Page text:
A Catching Conundrum

JPA
Ron Washington in 2014 has been given a completely new lineup structure from what he had to work with in 2013. Last year’s struggles with driving in runs was well documented and it’s safe to say that it has been properly addressed during this off-season. It has been written and talked about at length this winter about the increased power we will see in Arlington this summer, but one position that is usually left out of the conversation among local media are the catchers. 
J.P. Arencibia and Geovany Soto will share the catching duties to start the 2014 season and both are among the league worst at contact percentage. The swing and miss is a big part of their game at the plate and it is something of a major concern for Ron Washington. Being a baseball coach in this area allows me at times to hear some phenomenal speakers talk about the great game and this past winter was no different. I had the opportunity to hear Mike Maddux break down the process him and his staff goes through when preparing for upcoming opponents and he used several hitters to illustrate the process. Using heat maps and other graphics, Maddux showed us how he would prepare a scouting report for several hitters around the league. One of those hitters he discussed was recently acquired (at that time) catcher J.P. Arencibia. Maddux showed us some graphics that highlighted Arencibia’s inability to hit pitches off the plate away and his penchant for swinging at breaking pitches down in the count. The meat of the scouting report from Maddux was that Arencibia was a guy who could hit the ball a long ways, but the swing and miss was such a big part of his game the pitchers primary job was to just keep it out of the middle of the plate or in and they would be fine. When discussing Soto the past few years everyone points to his 1998 season and wonders when he will return to that form. He had what I guess you could call a bounce back year in 2013, but he still has yet to show the overall game he displayed as a rookie in 1998 with the Chicago Cubs that helped him land the Rookie of the Year honors that season.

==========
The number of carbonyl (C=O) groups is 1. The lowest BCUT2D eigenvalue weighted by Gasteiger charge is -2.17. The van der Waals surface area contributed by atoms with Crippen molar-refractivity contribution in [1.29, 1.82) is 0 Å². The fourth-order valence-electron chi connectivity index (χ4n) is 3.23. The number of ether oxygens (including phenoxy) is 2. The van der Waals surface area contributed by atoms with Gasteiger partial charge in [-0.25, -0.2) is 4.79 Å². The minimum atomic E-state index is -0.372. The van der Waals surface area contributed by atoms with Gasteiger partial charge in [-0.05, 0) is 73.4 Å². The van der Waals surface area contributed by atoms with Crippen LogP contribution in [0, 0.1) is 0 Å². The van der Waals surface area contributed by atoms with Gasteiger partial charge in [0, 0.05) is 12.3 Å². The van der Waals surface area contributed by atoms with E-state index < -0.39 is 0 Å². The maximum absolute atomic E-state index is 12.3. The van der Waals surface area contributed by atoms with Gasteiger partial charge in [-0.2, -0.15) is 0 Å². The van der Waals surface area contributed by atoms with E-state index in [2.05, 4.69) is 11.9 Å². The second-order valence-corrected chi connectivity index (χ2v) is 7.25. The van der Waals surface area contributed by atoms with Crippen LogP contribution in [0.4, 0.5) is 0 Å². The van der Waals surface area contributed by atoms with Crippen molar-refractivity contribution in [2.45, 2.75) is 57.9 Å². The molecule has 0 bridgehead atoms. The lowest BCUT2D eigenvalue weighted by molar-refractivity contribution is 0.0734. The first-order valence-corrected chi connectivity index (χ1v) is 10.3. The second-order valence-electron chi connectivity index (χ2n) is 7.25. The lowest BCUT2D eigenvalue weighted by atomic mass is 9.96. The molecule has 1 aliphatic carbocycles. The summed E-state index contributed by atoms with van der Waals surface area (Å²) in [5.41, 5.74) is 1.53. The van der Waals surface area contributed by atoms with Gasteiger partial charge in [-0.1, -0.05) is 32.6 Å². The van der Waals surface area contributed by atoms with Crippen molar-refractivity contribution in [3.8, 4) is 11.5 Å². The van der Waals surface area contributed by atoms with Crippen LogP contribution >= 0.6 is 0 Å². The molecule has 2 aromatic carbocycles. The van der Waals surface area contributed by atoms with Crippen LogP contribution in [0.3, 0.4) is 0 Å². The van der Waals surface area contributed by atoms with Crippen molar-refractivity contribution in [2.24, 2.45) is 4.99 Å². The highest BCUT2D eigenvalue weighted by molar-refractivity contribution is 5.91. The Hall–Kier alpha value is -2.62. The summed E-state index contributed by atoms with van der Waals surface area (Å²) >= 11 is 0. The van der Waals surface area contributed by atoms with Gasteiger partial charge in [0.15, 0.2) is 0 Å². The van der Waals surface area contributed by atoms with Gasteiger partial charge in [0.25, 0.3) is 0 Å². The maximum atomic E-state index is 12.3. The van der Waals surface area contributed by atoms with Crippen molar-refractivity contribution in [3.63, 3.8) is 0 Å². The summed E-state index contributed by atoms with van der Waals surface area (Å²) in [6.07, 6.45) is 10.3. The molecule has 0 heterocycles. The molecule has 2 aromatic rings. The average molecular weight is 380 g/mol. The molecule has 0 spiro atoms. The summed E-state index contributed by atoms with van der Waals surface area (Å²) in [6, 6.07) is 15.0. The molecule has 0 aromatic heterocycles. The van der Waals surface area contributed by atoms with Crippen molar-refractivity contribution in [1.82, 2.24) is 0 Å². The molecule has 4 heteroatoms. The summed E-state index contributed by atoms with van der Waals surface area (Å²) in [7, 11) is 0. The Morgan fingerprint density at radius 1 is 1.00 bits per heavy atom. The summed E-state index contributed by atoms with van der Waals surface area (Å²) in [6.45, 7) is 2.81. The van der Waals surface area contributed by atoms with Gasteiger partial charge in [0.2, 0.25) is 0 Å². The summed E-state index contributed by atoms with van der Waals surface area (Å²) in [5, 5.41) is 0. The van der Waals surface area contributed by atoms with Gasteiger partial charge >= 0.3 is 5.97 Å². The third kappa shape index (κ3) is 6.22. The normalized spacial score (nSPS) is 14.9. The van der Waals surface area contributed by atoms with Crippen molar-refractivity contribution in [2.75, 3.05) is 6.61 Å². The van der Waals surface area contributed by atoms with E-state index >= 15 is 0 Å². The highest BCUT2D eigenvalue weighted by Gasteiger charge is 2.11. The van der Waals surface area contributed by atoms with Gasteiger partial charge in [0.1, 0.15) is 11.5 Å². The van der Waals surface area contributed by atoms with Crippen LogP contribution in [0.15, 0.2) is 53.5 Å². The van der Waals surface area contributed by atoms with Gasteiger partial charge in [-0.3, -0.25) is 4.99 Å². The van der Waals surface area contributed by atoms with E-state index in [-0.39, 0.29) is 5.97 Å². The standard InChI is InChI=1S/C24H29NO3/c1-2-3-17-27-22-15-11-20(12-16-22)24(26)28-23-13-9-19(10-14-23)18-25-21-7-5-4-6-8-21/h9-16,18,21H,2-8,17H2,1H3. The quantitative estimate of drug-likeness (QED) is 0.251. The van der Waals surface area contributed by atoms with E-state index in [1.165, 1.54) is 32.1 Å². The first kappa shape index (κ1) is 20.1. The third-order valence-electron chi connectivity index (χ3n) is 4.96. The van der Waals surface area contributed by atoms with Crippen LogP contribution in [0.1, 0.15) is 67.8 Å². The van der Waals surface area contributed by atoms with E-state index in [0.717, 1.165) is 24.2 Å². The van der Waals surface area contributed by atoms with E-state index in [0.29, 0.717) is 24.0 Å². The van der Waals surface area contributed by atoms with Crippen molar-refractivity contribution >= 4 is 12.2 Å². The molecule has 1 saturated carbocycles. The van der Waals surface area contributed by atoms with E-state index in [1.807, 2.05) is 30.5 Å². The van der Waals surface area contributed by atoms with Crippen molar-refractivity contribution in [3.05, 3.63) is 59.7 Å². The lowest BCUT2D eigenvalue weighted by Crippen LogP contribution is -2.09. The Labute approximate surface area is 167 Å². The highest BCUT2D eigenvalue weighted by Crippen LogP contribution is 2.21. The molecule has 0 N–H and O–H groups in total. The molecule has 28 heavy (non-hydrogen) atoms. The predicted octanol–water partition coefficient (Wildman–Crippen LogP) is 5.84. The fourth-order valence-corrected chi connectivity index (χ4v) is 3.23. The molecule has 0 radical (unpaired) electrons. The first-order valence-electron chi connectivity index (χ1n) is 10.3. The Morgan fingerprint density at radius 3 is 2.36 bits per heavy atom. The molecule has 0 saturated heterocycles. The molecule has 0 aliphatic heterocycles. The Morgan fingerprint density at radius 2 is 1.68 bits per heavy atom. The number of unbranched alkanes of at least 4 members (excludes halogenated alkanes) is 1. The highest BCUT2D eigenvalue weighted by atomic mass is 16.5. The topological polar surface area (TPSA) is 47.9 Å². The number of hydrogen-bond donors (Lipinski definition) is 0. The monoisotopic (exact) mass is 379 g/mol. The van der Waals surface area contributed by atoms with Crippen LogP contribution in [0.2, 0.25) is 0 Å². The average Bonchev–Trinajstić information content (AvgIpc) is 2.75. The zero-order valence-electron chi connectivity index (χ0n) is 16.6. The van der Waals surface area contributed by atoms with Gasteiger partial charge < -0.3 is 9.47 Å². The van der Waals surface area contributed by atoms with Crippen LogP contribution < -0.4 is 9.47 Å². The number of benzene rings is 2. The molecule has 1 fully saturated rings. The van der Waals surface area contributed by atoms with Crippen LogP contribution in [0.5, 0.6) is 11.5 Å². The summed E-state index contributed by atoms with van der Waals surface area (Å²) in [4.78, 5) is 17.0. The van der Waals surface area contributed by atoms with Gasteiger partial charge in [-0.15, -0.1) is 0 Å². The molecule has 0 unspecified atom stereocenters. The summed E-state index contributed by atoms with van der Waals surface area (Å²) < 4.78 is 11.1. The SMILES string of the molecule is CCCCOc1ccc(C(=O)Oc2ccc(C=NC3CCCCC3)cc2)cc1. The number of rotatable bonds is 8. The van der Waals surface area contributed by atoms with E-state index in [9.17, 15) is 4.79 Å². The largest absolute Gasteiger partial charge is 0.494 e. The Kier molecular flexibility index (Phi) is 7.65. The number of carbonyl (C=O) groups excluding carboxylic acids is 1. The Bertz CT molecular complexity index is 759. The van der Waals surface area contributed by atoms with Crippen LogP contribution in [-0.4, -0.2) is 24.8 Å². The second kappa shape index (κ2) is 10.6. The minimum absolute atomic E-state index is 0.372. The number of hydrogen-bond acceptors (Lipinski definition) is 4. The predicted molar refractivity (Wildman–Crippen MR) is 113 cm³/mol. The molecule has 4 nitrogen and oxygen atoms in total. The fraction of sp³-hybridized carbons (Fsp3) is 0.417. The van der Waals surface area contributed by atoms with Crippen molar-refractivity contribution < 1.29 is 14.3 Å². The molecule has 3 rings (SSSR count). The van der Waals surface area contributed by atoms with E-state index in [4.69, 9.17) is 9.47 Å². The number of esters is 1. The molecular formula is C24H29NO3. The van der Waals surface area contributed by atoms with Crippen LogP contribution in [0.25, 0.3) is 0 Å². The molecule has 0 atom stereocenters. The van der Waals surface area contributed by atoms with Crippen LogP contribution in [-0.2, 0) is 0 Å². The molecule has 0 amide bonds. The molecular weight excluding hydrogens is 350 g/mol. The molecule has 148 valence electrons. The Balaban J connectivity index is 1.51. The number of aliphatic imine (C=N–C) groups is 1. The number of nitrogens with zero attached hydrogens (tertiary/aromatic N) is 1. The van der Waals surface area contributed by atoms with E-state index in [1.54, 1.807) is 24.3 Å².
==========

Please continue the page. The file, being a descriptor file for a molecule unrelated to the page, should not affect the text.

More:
Since 2010 among all qualified catchers, Arencibia (3rd) and Soto (5th) are in the bottom five of 27 catchers in both leagues in contact percentage at the plate. Arencibia has made contact only 72.9% of the time with Soto only connecting at 74.8 percent. This number alone isn’t a concern as long as the hitter is able to maximize the contact when they do connect. Say what you want about the legitimacy of BABIP (Batting Average for Balls in Play), but if you have a low contact percentage it’s imperative that when the hitter does make contact something productive happens. Using the same group, from 2010-2013 the lowest BABIP among qualified catchers from both leagues belongs to J.P. Arencibia (.250). Geovany Soto is ninth with a BABIP of .281, which is just slightly below former Ranger catcher A.J. Pierzynski (.285). If you need another number to make you leery of our catching platoon this season, Arencibia leads that same group of catchers in strikeout percentage from ’10-’13 with a 30.1% and Soto is fifth at 24.4%. So, Arencibia and Soto don’t make a lot of contact when they swing and Arencibia doesn’t do much with it when he does make contact AND they strike out a bunch. Why in the world are the Rangers going with these guys this season then?

Arencibia has the ability to hit the ball a long, long ways. Much like Mike Napoli, he will swing and miss (Mike Napoli has the most strikeouts among qualified catchers since 2010) a bunch, but Arencibia also has the ability to drive in runs via the long ball. J.P. has hit 64 homeruns since 2010 (5th among all catchers) and with what the Rangers have done this off-season in addressing their lack of power in 2013, it makes perfect sense why Arencibia fits for this season. Soto has hit 54 homers during the same stretch and is 12th of 27 qualified catchers. Much like we got used to the Ian Kinsler pop up, it appears that Rangers fans better get used to the J.P. Arencibia and Soto strikeout, but hopefully their ability to drive the ball out of the park on occasion will be enough to give this lineup what it needs to be a contender in 2014.

Jeff Johnson

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